MADISON — The case of a former town employee who says she was fired after filing a sex discrimination complaint will likely go to trial in federal court, but not on the original charge of gender bias.

U.S. Magistrate Judge John Nivison has recommended that the judge overseeing the case dismissed Joy Hikel’s gender discrimination case, but said there is enough evidence for a jury to decide if the town of Madison illegally retaliated against its former economic development director for complaining about the way she was treated at work.

“The evidence is sufficient to support a finding that Hikel’s charge of sex discrimination turned the board and the town manager against her and were the cause for the end of her employment and other adverse actions,” Nivison said in a recommendation to the presiding judge on the town’s bid to have the case dismissed.

The town has 14 days to file an objection to the recommendation becoming final, but such magistrate judge recommendations are rarely overturned.

“When I complained about gender discrimination I was treated differently and very poorly and it really damaged my career,” said Hikel, who says she has struggled to find new employment since her contract with the town of Madison was not renewed in 2012.

“This case isn’t just about me and my life, but it has been really hard. It’s destroyed my retirement and a lot of my professional relationships,” she said Thursday.

Nivison issued a report and recommendation on motions filed by the town for summary judgement, a legal procedure that seeks a ruling finding that even if all the facts claimed by the person filing suit are true, there is no basis for the lawsuit.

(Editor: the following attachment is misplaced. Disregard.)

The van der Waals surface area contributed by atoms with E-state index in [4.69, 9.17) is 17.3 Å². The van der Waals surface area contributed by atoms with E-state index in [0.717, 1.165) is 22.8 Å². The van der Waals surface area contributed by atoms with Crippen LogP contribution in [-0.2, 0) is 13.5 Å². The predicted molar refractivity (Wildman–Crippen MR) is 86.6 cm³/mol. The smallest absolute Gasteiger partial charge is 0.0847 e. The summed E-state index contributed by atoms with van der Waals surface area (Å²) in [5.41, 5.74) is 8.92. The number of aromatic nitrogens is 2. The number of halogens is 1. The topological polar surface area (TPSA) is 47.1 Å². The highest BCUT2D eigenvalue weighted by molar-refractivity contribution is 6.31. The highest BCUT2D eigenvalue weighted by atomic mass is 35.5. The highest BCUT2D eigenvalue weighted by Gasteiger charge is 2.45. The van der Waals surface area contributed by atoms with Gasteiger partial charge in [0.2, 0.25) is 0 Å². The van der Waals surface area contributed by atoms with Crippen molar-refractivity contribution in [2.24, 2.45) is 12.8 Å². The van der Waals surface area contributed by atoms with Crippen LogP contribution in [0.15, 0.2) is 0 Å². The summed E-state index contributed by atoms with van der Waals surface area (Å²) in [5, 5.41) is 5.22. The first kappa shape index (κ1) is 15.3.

The town had sought dismissal of each of the four counts in Hikel’s suit. The magistrate recommended that the court dismiss two of the counts and hold a trial on the other two.

The report said that is evidence that could lead a judge or jury to conclude that Hikel was retaliated against by the town after she complained of sexual discrimination, but not enough evidence for a trial on the sex discrimination claim itself.

Hikel first complained of sex discrimination in a letter to the Board of Selectmen after two male department heads got pay raises and extra vacation time, but she did not.

Hikel said that she was treated differently after her gender discrimination complaint was dismissed by the board. She said town officials excluded her from meetings, moved her office to a smaller space in the back of the building and insisted that her work be subject to extra oversight.

Mark Franco, the town’s attorney, said Thursday he had not reviewed the magistrate’s recommendation and he had no comment other than that the town “vehemently disagrees” with Hikel’s claims. Franco said he plans to file an objection to the report, asking that Judge D. Brock Hornby, who will preside at trial, throw out the two remaining counts and dismiss the suit.

Hikel’s lawsuit, filed in March 2013, charged the town with sex discrimination, retaliation and whistle-blower retaliation. It also claims that her wages were withheld.

Hikel and her lawyer called it a small victory that trial will likely proceed on the retaliation and whistle blower charges.

Nivison acknowledges Hikel’s claims that she was denied a raise and vacation time, that her budget was given extra scrutiny and that her office was moved, but said there is no reason to link these actions to her gender.